JOE MANCHIN, VIRGINIA US SENATE DEMACRAT OP-ED IN WSJ


 

Why I Won’t Support Spending Another $3.5 Trillion

“The nation faces an unprecedented array of challenges and will inevitably encounter additional crises in the future. Yet some in Congress have a strange belief there is an infinite supply of money to deal with any current or future crisis, and that spending trillions upon trillions will have no negative consequence for the future. I disagree.”
“An overheating economy has imposed a costly “inflation tax” on every middle- and working-class American. At $28.7 trillion and growing, the nation’s debt has reached record levels. Over the past 18 months, we’ve spent more than $5 trillion responding to the coronavirus pandemic. Now Democratic congressional leaders propose to pass the largest single spending bill in history with no regard to rising inflation, crippling debt or the inevitability of future crises. Ignoring the fiscal consequences of our policy choices will create a disastrous future for the next generation of Americans.”
“nstead of rushing to spend trillions on new government programs and additional stimulus funding, Congress should hit a strategic pause on the budget-reconciliation legislation. A pause is warranted because it will provide more clarity on the trajectory of the pandemic, and it will allow us to determine whether inflation is transitory or not. While some have suggested this reconciliation legislation must be passed now, I believe that making budgetary decisions under artificial political deadlines never leads to good policy or sound decisions. I have always said if I can’t explain it, I can’t vote for it, and I can’t explain why my Democratic colleagues are rushing to spend $3.5 trillion.”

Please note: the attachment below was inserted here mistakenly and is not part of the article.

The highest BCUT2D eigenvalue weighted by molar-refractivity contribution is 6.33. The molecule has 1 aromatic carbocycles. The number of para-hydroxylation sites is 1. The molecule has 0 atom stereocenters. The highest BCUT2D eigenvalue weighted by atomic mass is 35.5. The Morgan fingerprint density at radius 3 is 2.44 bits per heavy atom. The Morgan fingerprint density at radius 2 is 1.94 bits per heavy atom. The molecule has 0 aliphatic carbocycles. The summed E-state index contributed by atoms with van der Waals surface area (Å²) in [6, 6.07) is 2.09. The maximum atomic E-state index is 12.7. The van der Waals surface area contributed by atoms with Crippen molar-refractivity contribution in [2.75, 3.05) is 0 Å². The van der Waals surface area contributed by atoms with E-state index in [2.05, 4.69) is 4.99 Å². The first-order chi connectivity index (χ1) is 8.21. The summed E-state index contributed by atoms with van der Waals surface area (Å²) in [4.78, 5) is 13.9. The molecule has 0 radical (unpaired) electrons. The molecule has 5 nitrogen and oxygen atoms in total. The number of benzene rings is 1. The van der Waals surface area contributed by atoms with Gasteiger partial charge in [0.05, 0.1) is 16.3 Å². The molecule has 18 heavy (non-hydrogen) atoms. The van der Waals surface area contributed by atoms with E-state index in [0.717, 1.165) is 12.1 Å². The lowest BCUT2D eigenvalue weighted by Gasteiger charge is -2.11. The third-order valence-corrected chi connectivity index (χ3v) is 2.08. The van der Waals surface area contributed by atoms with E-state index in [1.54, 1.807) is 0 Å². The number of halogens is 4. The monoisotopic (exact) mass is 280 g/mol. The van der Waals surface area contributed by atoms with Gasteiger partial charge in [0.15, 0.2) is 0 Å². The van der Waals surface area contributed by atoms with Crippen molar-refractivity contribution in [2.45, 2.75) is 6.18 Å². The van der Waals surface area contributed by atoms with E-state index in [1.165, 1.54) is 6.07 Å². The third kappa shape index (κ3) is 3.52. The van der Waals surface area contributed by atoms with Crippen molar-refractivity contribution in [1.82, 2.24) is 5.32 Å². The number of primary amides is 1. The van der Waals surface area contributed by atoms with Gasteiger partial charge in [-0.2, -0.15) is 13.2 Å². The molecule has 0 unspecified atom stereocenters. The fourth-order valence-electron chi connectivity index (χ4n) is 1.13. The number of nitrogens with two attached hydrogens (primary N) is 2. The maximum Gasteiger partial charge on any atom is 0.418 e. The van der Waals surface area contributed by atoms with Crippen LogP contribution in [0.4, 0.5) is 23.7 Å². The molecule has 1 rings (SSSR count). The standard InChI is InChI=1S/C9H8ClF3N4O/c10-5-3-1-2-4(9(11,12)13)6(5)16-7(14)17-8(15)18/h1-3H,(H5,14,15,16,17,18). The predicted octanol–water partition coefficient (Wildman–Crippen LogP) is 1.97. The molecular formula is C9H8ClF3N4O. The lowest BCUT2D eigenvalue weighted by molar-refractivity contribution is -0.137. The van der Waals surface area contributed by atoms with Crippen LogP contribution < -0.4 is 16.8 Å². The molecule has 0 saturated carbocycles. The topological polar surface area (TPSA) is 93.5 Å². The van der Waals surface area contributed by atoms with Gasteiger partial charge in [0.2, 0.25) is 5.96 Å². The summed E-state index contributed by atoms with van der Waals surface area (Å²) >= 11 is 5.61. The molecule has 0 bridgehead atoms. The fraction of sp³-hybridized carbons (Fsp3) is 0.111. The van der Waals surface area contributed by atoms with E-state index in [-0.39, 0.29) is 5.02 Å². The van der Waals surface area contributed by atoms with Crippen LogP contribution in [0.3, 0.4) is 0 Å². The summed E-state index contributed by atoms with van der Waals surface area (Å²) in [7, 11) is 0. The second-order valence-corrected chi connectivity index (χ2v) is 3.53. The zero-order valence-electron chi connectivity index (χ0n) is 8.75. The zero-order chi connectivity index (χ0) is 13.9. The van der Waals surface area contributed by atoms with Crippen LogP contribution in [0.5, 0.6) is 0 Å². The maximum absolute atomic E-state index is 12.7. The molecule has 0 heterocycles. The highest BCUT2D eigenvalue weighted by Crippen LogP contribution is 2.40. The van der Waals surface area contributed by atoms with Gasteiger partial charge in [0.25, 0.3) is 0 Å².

I, for one, won’t support a $3.5 trillion bill, or anywhere near that level of additional spending, without greater clarity about why Congress chooses to ignore the serious effects inflation and debt have on existing government programs. This is even more important now as the Social Security and Medicare Trustees have sounded the alarm that these life-saving programs will be insolvent and benefits could start to be reduced as soon as 2026 for Medicare and 2033, a year earlier than previously projected, for Social Security.